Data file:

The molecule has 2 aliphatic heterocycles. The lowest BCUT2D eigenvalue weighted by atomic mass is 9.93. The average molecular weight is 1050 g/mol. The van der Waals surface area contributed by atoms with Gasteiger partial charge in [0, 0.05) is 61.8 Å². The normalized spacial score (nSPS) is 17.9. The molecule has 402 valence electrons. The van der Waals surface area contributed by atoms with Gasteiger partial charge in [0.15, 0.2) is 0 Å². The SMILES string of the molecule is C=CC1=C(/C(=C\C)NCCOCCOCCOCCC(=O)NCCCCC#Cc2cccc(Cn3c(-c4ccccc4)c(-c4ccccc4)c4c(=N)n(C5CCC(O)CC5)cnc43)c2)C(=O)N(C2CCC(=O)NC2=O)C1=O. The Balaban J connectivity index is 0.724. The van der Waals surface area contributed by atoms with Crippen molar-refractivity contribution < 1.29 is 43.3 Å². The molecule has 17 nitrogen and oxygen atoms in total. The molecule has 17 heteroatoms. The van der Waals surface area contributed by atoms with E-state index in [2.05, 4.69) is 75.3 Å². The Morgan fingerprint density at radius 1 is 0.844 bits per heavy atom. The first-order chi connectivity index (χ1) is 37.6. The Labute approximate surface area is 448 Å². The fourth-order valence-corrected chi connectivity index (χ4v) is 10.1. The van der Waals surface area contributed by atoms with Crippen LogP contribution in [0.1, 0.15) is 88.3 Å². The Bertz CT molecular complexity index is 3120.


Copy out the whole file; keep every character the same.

The molecule has 2 aliphatic heterocycles. The lowest BCUT2D eigenvalue weighted by atomic mass is 9.93. The average molecular weight is 1050 g/mol. The van der Waals surface area contributed by atoms with Gasteiger partial charge in [0, 0.05) is 61.8 Å². The normalized spacial score (nSPS) is 17.9. The molecule has 402 valence electrons. The van der Waals surface area contributed by atoms with Gasteiger partial charge in [0.15, 0.2) is 0 Å². The SMILES string of the molecule is C=CC1=C(/C(=C\C)NCCOCCOCCOCCC(=O)NCCCCC#Cc2cccc(Cn3c(-c4ccccc4)c(-c4ccccc4)c4c(=N)n(C5CCC(O)CC5)cnc43)c2)C(=O)N(C2CCC(=O)NC2=O)C1=O. The Balaban J connectivity index is 0.724. The van der Waals surface area contributed by atoms with Crippen molar-refractivity contribution < 1.29 is 43.3 Å². The molecule has 17 nitrogen and oxygen atoms in total. The molecule has 17 heteroatoms. The van der Waals surface area contributed by atoms with E-state index in [2.05, 4.69) is 75.3 Å². The Morgan fingerprint density at radius 1 is 0.844 bits per heavy atom. The first-order chi connectivity index (χ1) is 37.6. The Labute approximate surface area is 448 Å². The fourth-order valence-corrected chi connectivity index (χ4v) is 10.1. The van der Waals surface area contributed by atoms with Crippen LogP contribution in [0.1, 0.15) is 88.3 Å². The Bertz CT molecular complexity index is 3120.